Gov. John Kasich announced in his State of the State address his decision to not build a psychiatric hospital on Euclid Avenue in the Midtown area of Cleveland.
The Ohio Department of Mental Health, he said, would scrap "some sort of an informal commitment to build a building in downtown Cleveland," and instead would renovate Northcoast Behavioral Healthcare's "dilapidated" facility in Northfield.
Kasich said he broke the news to Cleveland Mayor Frank Jackson in a phone call and that Jackson responded that he understood. The result, Kasich said, will be reduced operating expenses, money saved on capital improvements and better care for the mentally ill.
Jackson subsequently said he did not acquiesce as Kasich implied. Andrea Taylor, a spokeswoman, said Jackson told Kasich he understood the rationale but that he didn’t agree with the decision.
Other local officials argue that the project was not intended as a building development for Cleveland but as a service for patients and their families, most of whom are from Cuyahoga County.
PolitiFact Ohio is not weighing the merits of the two sites and plans. This item will just consider Kasich's statement about "some sort of an informal commitment to build a building in downtown Cleveland."
We asked the governor's office for supporting details, and got them from Trudy Sharp, communications director for the Department of Mental Health. The mayor's office connected us with Chris Warren, Jackson's chief of regional development.
Both sides -- if they can be called sides -- gave essentially the same accounting of events:
As far back as 2003, the state began looking to replace Northcoast Behavioral Healthcare's facility on West 25th Street in Cleveland. By 2007, the plan expanded to include replacement of the Northfield facility on a single site in Cuyahoga County.
In 2008, without designating a site, the General Assembly budgeted $83.7 million "to replace the Cleveland facility, with consideration for expansion that will allow for the merger of the Cleveland and Northfield facilities."
After considering at least 10 sites, the city and state signed a letter of intent in June 2009 to use property on Cleveland’s Euclid Avenue in the Midtown Corridor, with various conditions. Both had the right to end the agreement without penalty.
To meet conditions, Warren said, the city spent $4 million assembling and preparing the 14-acre site. The state would have paid the city $2.1 million for it.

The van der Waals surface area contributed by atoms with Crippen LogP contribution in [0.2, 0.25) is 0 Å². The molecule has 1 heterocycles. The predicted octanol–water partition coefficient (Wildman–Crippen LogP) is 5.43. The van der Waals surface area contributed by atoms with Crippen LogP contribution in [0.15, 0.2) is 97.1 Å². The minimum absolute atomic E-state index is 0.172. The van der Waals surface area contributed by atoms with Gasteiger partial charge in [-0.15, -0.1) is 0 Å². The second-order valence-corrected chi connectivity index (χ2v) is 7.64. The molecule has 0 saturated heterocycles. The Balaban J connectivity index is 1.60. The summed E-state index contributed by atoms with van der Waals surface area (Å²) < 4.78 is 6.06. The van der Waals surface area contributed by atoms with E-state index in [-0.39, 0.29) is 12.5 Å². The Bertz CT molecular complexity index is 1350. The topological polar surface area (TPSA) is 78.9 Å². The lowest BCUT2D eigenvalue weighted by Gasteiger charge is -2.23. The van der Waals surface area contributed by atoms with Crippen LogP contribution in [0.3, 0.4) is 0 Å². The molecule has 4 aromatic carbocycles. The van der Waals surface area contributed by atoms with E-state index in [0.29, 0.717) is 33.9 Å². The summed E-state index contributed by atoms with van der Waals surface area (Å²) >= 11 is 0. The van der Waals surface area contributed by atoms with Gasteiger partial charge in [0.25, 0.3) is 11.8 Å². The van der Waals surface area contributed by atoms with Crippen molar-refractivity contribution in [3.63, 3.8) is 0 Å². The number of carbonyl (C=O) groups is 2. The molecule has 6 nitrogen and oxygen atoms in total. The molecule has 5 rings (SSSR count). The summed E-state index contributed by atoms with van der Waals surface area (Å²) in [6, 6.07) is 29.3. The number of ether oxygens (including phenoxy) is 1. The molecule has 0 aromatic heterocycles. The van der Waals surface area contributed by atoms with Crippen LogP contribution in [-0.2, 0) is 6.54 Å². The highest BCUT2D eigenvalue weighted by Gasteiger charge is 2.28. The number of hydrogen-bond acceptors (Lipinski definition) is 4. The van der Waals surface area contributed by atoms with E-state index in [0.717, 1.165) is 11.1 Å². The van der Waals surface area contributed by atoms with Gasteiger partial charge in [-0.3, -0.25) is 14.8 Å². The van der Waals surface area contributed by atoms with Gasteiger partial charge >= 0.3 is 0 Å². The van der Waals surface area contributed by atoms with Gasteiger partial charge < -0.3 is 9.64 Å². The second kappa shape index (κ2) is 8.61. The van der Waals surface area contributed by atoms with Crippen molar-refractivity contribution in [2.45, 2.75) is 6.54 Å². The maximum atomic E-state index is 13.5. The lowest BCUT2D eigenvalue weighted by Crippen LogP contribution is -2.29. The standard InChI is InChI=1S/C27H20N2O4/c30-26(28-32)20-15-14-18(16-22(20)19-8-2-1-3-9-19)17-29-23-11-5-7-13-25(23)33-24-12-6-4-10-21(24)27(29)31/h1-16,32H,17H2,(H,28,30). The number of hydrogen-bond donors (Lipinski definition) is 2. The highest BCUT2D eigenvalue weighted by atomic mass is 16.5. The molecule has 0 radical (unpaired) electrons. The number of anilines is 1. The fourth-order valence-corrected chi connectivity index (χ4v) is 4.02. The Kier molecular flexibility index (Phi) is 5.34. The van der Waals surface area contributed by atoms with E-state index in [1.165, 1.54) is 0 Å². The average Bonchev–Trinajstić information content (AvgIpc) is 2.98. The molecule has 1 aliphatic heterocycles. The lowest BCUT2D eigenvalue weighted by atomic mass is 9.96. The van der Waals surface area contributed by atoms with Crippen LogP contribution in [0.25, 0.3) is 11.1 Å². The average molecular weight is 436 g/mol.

Sharp said the letter expired at the end of 2009, and the city did not extend it. Warren said the letter did not expire but would have had to be actively terminated. He noted that correspondence and meetings between the city and state continued through 2010, and that the city's work on the hospital site continued.
Warren and Taylor said the city learned of Kasich's decision to instead renovate the Northfield facility, without a chance for discussion, 48 hours before it was announced.
"Legally they're within their rights," Warren said. He said the city had accepted a risk in acquiring and preparing the property, which now is "very marketable."
But developing the property "is not what it (the agreement) was to do," he said. "It was to provide mental health services, to keep services in Cleveland. That was the intent of the appropriation."
Of the $83.7 million allocated for construction, $60 million will go to renovation in Northfield, Sharp said. The rest will go to other facilities around the state. She said the department would save money because the projected cost of a new facility in Cleveland had climbed to $100 million.
Where does that leave us?
It is true that a letter of intent is not a binding, irrevocable agreement. But the letter of intent is also more than just a wink and a nod. A letter of intent is an understanding that often is preliminary to a formal contract.
A story March 19 in The Plain Dealer bought into Kasich’s terminology, describing site work Cleveland did as "part of an informal agreement with the state."
But is that what an average person would think knowing all the details?
Characterizing the arrangement as "some sort of an informal commitment to build a building in downtown Cleveland" suggests vagueness about the plans. That’s not the case. People in Cleveland and Columbus worked for years on this project.
We think a listener hearing Kasich's description would be surprised by these details:
- The evaluation of facilities dated back eight years
- The General Assembly included $83.7 million in its 2008 budget for a new clinic to replace the antiquated facility in Cleveland
- The city did lengthy work on site search, acquisition and preparation and a price had been determined for how much the state would pay the city for the property.
- The city and state put their intentions to use the Midtown site in writing.
Given those details, we think characterizing the effort as some sort of an informal commitment is not just misleading, but also inaccurate.
On the Truth-O-Meter, that rates as False.